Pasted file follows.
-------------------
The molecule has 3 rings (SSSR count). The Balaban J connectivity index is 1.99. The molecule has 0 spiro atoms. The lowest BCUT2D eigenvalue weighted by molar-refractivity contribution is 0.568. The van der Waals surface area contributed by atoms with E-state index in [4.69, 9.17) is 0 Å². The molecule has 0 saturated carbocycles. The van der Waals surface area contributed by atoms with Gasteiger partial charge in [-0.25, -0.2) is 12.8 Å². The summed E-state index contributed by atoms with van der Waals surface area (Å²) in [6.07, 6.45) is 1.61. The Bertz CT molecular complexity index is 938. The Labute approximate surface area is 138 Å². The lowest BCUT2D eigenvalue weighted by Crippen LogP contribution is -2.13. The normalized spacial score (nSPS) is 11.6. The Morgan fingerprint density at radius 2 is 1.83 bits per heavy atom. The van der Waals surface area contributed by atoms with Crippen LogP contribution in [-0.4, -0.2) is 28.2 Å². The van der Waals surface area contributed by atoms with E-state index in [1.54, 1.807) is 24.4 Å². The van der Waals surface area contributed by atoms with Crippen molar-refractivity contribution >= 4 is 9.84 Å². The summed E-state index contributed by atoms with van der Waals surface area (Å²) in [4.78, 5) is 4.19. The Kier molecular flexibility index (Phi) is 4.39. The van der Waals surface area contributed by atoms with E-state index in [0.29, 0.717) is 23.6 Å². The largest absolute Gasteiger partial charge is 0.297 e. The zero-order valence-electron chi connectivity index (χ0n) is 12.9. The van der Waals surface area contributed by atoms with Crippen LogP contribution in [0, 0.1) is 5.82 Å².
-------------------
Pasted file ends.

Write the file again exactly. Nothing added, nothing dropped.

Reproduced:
The molecule has 3 rings (SSSR count). The Balaban J connectivity index is 1.99. The molecule has 0 spiro atoms. The lowest BCUT2D eigenvalue weighted by molar-refractivity contribution is 0.568. The van der Waals surface area contributed by atoms with E-state index in [4.69, 9.17) is 0 Å². The molecule has 0 saturated carbocycles. The van der Waals surface area contributed by atoms with Gasteiger partial charge in [-0.25, -0.2) is 12.8 Å². The summed E-state index contributed by atoms with van der Waals surface area (Å²) in [6.07, 6.45) is 1.61. The Bertz CT molecular complexity index is 938. The Labute approximate surface area is 138 Å². The lowest BCUT2D eigenvalue weighted by Crippen LogP contribution is -2.13. The normalized spacial score (nSPS) is 11.6. The Morgan fingerprint density at radius 2 is 1.83 bits per heavy atom. The van der Waals surface area contributed by atoms with Crippen LogP contribution in [-0.4, -0.2) is 28.2 Å². The van der Waals surface area contributed by atoms with E-state index in [1.54, 1.807) is 24.4 Å². The van der Waals surface area contributed by atoms with Crippen molar-refractivity contribution >= 4 is 9.84 Å². The summed E-state index contributed by atoms with van der Waals surface area (Å²) in [4.78, 5) is 4.19. The Kier molecular flexibility index (Phi) is 4.39. The van der Waals surface area contributed by atoms with E-state index in [0.29, 0.717) is 23.6 Å². The largest absolute Gasteiger partial charge is 0.297 e. The zero-order valence-electron chi connectivity index (χ0n) is 12.9. The van der Waals surface area contributed by atoms with Crippen LogP contribution in [0, 0.1) is 5.82 Å².